Despite international acknowledgement that women are disproportionately affected by climate change, the Lima climate negotiations have been slow to deliver progress on recognising their importance, while threats of pushback loom on the horizon.
“There are references to gender in those documents, but the language is overall weak. This is why we are pushing for gender equality, instead of gender balance,” Mrinalini Rai, a Nepali gender and indigenous peoples adviser for the Global Forest Coalition, told IPS.
Rai complained that some governments, led by Saudi Arabia, are trying to eradicate the concept of gender equality – promoted by nations like Mexico – from the negotiating texts discussed at the 20th Conference of the Parties (COP20) to the United Nations Framework Convention on Climate Change (UNFCCC), running Dec. 1-12.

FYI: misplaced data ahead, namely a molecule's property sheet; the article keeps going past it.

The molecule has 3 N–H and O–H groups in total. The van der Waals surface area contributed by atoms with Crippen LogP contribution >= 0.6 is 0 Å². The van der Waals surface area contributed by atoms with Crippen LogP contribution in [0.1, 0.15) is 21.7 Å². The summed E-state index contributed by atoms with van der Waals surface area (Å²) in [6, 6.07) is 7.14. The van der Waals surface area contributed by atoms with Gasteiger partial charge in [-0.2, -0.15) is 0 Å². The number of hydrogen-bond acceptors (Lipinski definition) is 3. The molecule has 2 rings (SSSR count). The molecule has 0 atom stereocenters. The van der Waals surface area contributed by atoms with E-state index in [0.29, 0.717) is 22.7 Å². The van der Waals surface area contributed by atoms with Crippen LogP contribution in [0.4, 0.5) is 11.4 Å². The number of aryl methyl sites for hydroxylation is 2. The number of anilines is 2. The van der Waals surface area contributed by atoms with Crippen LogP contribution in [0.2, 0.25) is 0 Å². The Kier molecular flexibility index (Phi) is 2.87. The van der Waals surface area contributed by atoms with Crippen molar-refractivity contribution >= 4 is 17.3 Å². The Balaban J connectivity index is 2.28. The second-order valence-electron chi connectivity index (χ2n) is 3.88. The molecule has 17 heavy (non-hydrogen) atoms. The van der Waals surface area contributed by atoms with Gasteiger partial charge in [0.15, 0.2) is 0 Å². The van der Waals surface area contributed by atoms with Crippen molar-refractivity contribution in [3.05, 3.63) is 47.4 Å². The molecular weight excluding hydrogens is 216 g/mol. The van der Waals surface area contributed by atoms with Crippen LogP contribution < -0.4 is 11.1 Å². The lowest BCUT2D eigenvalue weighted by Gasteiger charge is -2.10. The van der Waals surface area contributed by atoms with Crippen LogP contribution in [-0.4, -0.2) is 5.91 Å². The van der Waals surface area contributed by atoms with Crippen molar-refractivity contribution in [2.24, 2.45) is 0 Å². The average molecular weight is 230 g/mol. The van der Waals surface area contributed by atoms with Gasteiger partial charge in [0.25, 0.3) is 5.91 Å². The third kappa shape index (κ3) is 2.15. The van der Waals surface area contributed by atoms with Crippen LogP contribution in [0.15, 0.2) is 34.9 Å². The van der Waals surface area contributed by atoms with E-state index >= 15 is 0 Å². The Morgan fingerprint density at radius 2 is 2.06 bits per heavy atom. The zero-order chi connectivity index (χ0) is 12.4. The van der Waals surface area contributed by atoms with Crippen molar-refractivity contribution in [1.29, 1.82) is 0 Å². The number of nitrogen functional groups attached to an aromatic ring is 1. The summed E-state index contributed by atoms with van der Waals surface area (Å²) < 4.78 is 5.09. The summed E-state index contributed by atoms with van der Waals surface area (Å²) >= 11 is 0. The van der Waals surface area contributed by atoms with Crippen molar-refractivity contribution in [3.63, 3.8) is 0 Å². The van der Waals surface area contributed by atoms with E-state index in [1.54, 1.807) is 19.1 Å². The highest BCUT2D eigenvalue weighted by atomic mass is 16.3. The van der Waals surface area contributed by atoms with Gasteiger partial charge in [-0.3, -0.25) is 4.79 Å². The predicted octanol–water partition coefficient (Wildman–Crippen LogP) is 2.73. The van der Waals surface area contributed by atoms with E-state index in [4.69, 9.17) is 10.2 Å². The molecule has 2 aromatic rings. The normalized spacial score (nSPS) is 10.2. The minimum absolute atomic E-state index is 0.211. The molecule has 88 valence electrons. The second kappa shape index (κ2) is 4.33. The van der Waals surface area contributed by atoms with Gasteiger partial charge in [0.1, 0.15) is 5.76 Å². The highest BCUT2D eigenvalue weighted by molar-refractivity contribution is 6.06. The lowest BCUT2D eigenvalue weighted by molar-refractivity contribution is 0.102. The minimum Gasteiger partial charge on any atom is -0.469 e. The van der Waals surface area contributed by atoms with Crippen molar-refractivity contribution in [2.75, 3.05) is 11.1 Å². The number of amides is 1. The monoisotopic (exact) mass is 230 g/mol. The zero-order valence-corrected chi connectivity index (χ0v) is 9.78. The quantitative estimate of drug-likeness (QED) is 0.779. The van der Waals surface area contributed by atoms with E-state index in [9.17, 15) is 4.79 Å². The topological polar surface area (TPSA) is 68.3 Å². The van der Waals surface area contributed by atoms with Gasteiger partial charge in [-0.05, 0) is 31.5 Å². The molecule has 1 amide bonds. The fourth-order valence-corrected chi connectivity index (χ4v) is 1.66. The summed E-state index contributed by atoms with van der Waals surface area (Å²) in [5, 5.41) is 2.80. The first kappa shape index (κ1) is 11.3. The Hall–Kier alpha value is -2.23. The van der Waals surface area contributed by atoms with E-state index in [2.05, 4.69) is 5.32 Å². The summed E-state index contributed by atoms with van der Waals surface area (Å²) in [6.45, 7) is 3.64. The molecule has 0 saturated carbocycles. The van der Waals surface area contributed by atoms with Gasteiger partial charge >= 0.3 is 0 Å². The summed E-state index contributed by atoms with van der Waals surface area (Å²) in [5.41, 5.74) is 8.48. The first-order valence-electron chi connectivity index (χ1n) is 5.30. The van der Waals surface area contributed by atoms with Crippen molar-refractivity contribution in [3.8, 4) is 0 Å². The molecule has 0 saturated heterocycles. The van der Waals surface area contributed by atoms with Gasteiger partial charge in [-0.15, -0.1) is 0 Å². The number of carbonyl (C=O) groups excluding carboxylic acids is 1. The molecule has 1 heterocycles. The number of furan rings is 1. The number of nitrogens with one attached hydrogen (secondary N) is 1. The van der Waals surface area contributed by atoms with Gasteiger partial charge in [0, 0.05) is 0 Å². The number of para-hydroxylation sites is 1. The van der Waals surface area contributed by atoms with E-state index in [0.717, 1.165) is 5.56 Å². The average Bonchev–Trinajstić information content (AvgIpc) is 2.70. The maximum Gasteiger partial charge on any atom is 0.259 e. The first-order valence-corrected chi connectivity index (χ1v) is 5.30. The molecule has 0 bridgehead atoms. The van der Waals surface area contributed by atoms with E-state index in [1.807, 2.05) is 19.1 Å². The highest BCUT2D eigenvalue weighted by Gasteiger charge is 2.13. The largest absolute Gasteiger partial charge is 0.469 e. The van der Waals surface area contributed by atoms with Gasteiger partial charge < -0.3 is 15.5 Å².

Tuesday Dec. 8 was devoted to “Gender Day” at COP20, held in Lima this year, to reflect on the role women should have in the climate talks, amidst a growing trend of conservative positions on the question.
Rai underscored that “the ways women adapt to and mitigate climate change differ from those of men, and that’s why when we refer to gender equality our intention is to have women’s rights guaranteed in every negotiation and every document of the UNFCCC.”
The big thing, in the view of activists like Rai, is not the documents themselves, but what they could provide for women working in the field, far from Lima’s negotiating rooms. For her, it is not only about “acknowledging the differences” but about the language being “a means for pushing policies to actually land on those who need them.”
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